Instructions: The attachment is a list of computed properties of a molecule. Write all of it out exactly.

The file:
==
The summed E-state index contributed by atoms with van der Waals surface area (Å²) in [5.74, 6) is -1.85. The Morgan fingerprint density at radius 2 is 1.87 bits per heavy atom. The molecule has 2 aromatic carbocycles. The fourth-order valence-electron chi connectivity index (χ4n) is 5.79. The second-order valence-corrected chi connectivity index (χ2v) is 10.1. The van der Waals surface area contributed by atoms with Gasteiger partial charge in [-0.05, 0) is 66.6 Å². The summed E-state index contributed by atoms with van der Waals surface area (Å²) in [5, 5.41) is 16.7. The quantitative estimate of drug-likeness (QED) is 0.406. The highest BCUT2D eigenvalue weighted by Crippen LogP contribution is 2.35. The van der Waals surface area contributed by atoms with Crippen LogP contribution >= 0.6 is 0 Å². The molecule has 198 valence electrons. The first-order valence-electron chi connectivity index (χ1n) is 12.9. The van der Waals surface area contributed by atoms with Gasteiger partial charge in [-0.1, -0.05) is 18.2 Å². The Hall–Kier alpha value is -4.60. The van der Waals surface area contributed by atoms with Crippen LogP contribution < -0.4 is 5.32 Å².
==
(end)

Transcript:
The summed E-state index contributed by atoms with van der Waals surface area (Å²) in [5.74, 6) is -1.85. The Morgan fingerprint density at radius 2 is 1.87 bits per heavy atom. The molecule has 2 aromatic carbocycles. The fourth-order valence-electron chi connectivity index (χ4n) is 5.79. The second-order valence-corrected chi connectivity index (χ2v) is 10.1. The van der Waals surface area contributed by atoms with Gasteiger partial charge in [-0.05, 0) is 66.6 Å². The summed E-state index contributed by atoms with van der Waals surface area (Å²) in [5, 5.41) is 16.7. The quantitative estimate of drug-likeness (QED) is 0.406. The highest BCUT2D eigenvalue weighted by Crippen LogP contribution is 2.35. The van der Waals surface area contributed by atoms with Crippen LogP contribution >= 0.6 is 0 Å². The molecule has 198 valence electrons. The first-order valence-electron chi connectivity index (χ1n) is 12.9. The van der Waals surface area contributed by atoms with Gasteiger partial charge in [-0.1, -0.05) is 18.2 Å². The Hall–Kier alpha value is -4.60. The van der Waals surface area contributed by atoms with Crippen LogP contribution < -0.4 is 5.32 Å².